A classical language is any language with an independent literary tradition and a large and ancient body of written literature. Classical languages are typically dead languages, or show a high degree of diglossia, as the spoken varieties of the language diverge further away from the classical written language over time.
When we realize that an educated Japanese can hardly frame a single literary sentence without the use of Chinese resources, that to this day Siamese and Burmese and Cambodgian bear the unmistakable imprint of the Sanskrit and Pali that came in with Hindu Buddhism centuries ago, or that whether we argue for or against the teaching of Latin and Greek [in schools,] our argument is sure to be studded with words that have come to us from Rome and Athens, we get some indication of what early Chinese culture and Buddhism, and classical Mediterranean civilization have meant in the world's history. There are just five languages that have had an overwhelming significance as carriers of culture. They are classical Chinese, Sanskrit, Arabic, Greek, and Latin. In comparison with these, even such culturally important languages as Hebrew and French sink into a secondary position.
In this sense, a classical language is a language that has a broad influence over an extended period of time, even after it is no longer a colloquial mother tongue in its original form. If one language uses roots from another language to coin words (in the way that many European languages use Greek and Latin roots to devise new words such as "telephone", etc.), this is an indication that the second language is a classical language.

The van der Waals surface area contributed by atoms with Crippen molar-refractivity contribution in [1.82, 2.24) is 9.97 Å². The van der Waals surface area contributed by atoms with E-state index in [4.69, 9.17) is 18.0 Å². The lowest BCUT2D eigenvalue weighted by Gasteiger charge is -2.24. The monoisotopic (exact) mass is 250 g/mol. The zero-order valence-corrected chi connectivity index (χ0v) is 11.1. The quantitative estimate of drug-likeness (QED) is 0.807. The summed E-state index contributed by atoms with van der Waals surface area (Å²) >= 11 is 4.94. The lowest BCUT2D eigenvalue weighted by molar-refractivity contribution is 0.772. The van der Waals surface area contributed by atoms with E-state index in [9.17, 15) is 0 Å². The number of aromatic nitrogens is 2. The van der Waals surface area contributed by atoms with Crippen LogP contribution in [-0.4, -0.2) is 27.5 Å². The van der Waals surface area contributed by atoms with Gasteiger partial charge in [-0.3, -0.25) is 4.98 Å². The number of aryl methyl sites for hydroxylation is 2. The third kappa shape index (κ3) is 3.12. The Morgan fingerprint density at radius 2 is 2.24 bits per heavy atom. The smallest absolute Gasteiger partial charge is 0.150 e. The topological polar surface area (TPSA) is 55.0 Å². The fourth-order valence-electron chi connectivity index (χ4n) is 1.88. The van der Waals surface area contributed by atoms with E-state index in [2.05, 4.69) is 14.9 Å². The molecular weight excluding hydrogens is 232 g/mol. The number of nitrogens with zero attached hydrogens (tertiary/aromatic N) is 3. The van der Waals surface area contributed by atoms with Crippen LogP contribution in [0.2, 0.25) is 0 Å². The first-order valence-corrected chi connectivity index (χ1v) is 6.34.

The following languages are generally taken to have a "classical" stage. Such a stage is limited in time and is considered "classical" if it comes to be regarded as a literary "golden age" retrospectively. Thus, Classical Greek is the language of 5th to 4th century BC Athens and, as such, only a small subset of the varieties of the Greek language as a whole. A "classical" period usually corresponds to a flowering of literature following an "archaic" period, such as Classical Latin succeeding Old Latin, Classical Sumerian succeeding Archaic Sumerian, Classical Sanskrit succeeding Vedic Sanskrit, Classical Persian succeeding Old Persian. This is partly a matter of terminology, and for example Old Chinese is taken to include rather than precede Classical Chinese. In some cases, such as those of Persian and Tamil, the "classical" stage corresponds to the earliest attested literary variant.